Road & Track magazine called out the Chrysler “letter cars” as being a very significant automobile. They stressed to their European-favoring readers that it was not a sports car, but it was the best that Detroit had to offer in its luxury “sedan class.” They succinctly summed up an evaluation as “an athletic, but lovable Amazon.”
All of Chrysler’s 1960 cars were built with frameless, unibody construction, and the 300F got a complete makeover. The new F rode on a 126-inch wheelbase, with an overall length of 219.6 inches. As a hard top, it stood 55.3 inches tall; the convertible was 0.40 inches taller. The 300 had gained 250 pounds since its 1955 introduction, tipping the scales at 4,270 pounds (hard top) and 4,310 pounds (convertible).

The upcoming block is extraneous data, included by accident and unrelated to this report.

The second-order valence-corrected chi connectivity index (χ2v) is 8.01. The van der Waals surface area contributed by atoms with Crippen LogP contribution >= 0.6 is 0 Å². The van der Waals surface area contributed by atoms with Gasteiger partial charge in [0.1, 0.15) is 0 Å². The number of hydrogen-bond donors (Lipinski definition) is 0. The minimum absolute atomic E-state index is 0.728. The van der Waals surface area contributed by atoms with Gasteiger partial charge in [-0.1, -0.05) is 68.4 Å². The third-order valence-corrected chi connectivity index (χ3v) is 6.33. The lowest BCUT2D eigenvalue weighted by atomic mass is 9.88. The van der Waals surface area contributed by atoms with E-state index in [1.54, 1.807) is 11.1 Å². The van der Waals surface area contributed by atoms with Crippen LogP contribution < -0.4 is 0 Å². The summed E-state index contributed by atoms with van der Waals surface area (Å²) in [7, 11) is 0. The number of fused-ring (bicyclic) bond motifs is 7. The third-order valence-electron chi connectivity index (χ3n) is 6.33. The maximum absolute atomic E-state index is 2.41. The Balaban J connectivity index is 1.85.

The 300F debuted in January 1960 and went on to continue traditions by winning the first six places in “Flying Mile” competitions at Daytona with a top speed of nearly 145 mph. As had been the case since 1955, the 300 Series continued to be based on the New Yorker platform and was again listed as a model within the New Yorker series. Standard colors were Toreador Red, Alaskan White, Terra Cotta and Formal Black. The most expensive letter car to date, the 300F hard top listed for $5,411, with the convertible going for $5,841.